The U.S. Needs to Exercise Leadership at the Biological Weapons Convention


Dec 28, 2015

Two Oregon Army National Guard members make notes from the edge of the blast zone after a simulated dirty bomb detonated during an exercise in Portland, October 16, 2007

Two Oregon Army National Guard members make notes from the edge of the blast zone after a simulated dirty bomb detonated during an exercise in Portland, October 16, 2007

Photo by Senior Airman John Hughel / U.S. Air Force CC BY 2.0

This commentary originally appeared on U.S. News & World Report on December 23, 2015.

Arguably one of the greatest threats facing humankind is the deliberate use of biological pathogens to attack populations. Estimates of casualties from such an attack vary widely, yet numbers in the hundreds of thousands killed or infected are certainly considered possible. For the past 40 years, the Biological Weapons Convention has served as an international norm against the use of such weapons. Yet failure to exercise leadership in the convention places U.S. interests at considerable risk.

The Biological Weapons Convention was the first arms-control treaty to ban an entire class of weapons, entering into force in 1975. It calls for prohibitions on the “development, stockpiling, acquisition, retention, and production of biological agents and toxins of types and in quantities that have no justification for prophylactic, protective or other peaceful purposes.” The convention includes review conferences held every five years to discuss the state of the treaty.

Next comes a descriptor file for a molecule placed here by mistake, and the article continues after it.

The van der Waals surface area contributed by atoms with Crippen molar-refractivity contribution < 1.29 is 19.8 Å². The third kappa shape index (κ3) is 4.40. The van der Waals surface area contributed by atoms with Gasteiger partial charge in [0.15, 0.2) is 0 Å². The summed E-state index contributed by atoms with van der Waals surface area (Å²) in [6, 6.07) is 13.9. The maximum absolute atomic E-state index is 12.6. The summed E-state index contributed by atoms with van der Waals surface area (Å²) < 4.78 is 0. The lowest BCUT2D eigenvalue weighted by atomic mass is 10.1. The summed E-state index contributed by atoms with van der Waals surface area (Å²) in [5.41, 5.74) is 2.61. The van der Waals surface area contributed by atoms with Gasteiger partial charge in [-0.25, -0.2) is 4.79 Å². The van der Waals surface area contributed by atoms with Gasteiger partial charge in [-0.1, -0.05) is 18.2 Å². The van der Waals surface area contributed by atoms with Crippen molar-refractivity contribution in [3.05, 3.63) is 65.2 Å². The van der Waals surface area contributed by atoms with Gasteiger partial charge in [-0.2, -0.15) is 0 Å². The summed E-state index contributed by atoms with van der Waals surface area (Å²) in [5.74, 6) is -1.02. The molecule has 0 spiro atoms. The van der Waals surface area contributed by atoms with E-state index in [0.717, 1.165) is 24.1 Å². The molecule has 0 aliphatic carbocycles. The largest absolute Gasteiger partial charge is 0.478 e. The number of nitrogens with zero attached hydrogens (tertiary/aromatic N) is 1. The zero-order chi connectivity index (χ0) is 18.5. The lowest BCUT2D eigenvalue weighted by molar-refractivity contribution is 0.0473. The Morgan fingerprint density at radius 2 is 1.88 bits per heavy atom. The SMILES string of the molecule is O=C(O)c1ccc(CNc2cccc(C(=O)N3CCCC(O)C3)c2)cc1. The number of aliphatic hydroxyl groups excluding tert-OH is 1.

One year from now, the Eighth Review Conference will be concluding. It could be the Obama administration's final major foreign policy opportunity and could serve as an important bookend for this critical issue. Interestingly, when President Obama took office in 2009, his first major presidential policy directive after assembling his national security council was the Implementation of the National Strategy for Countering Biological Threats.